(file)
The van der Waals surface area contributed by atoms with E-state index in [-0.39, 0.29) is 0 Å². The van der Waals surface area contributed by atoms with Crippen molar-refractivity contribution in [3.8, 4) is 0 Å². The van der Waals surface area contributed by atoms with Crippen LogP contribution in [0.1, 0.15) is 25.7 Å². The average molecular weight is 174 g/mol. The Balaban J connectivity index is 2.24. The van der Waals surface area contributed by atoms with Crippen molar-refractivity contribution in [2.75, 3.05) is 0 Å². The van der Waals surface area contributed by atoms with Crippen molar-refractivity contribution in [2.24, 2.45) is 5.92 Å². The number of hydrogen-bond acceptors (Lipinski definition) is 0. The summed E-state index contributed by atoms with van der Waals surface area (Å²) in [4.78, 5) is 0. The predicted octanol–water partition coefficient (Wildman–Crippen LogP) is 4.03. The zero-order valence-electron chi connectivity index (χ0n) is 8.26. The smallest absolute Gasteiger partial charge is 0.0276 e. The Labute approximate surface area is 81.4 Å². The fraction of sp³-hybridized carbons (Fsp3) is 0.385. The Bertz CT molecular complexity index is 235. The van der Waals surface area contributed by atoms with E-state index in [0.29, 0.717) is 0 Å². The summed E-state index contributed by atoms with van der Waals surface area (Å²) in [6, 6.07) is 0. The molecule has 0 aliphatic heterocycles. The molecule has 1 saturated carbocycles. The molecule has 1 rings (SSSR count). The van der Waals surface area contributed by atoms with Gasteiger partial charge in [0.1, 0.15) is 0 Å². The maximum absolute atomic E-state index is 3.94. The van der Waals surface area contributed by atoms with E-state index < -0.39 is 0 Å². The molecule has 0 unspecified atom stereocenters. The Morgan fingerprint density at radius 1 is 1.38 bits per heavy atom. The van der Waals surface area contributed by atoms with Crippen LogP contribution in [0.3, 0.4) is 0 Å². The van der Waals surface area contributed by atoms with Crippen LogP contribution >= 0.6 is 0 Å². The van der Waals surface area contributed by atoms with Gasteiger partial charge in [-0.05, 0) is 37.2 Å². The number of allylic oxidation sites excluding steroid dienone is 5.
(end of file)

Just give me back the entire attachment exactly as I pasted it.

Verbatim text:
The van der Waals surface area contributed by atoms with E-state index in [-0.39, 0.29) is 0 Å². The van der Waals surface area contributed by atoms with Crippen molar-refractivity contribution in [3.8, 4) is 0 Å². The van der Waals surface area contributed by atoms with Crippen LogP contribution in [0.1, 0.15) is 25.7 Å². The average molecular weight is 174 g/mol. The Balaban J connectivity index is 2.24. The van der Waals surface area contributed by atoms with Crippen molar-refractivity contribution in [2.75, 3.05) is 0 Å². The van der Waals surface area contributed by atoms with Crippen molar-refractivity contribution in [2.24, 2.45) is 5.92 Å². The number of hydrogen-bond acceptors (Lipinski definition) is 0. The summed E-state index contributed by atoms with van der Waals surface area (Å²) in [4.78, 5) is 0. The predicted octanol–water partition coefficient (Wildman–Crippen LogP) is 4.03. The zero-order valence-electron chi connectivity index (χ0n) is 8.26. The smallest absolute Gasteiger partial charge is 0.0276 e. The Labute approximate surface area is 81.4 Å². The fraction of sp³-hybridized carbons (Fsp3) is 0.385. The Bertz CT molecular complexity index is 235. The van der Waals surface area contributed by atoms with E-state index in [0.29, 0.717) is 0 Å². The summed E-state index contributed by atoms with van der Waals surface area (Å²) in [6, 6.07) is 0. The molecule has 0 aliphatic heterocycles. The molecule has 1 saturated carbocycles. The molecule has 1 rings (SSSR count). The van der Waals surface area contributed by atoms with Gasteiger partial charge in [0.1, 0.15) is 0 Å². The maximum absolute atomic E-state index is 3.94. The van der Waals surface area contributed by atoms with E-state index < -0.39 is 0 Å². The molecule has 0 unspecified atom stereocenters. The Morgan fingerprint density at radius 1 is 1.38 bits per heavy atom. The van der Waals surface area contributed by atoms with Crippen LogP contribution in [0.3, 0.4) is 0 Å². The van der Waals surface area contributed by atoms with Crippen LogP contribution >= 0.6 is 0 Å². The van der Waals surface area contributed by atoms with Gasteiger partial charge in [-0.05, 0) is 37.2 Å². The number of allylic oxidation sites excluding steroid dienone is 5.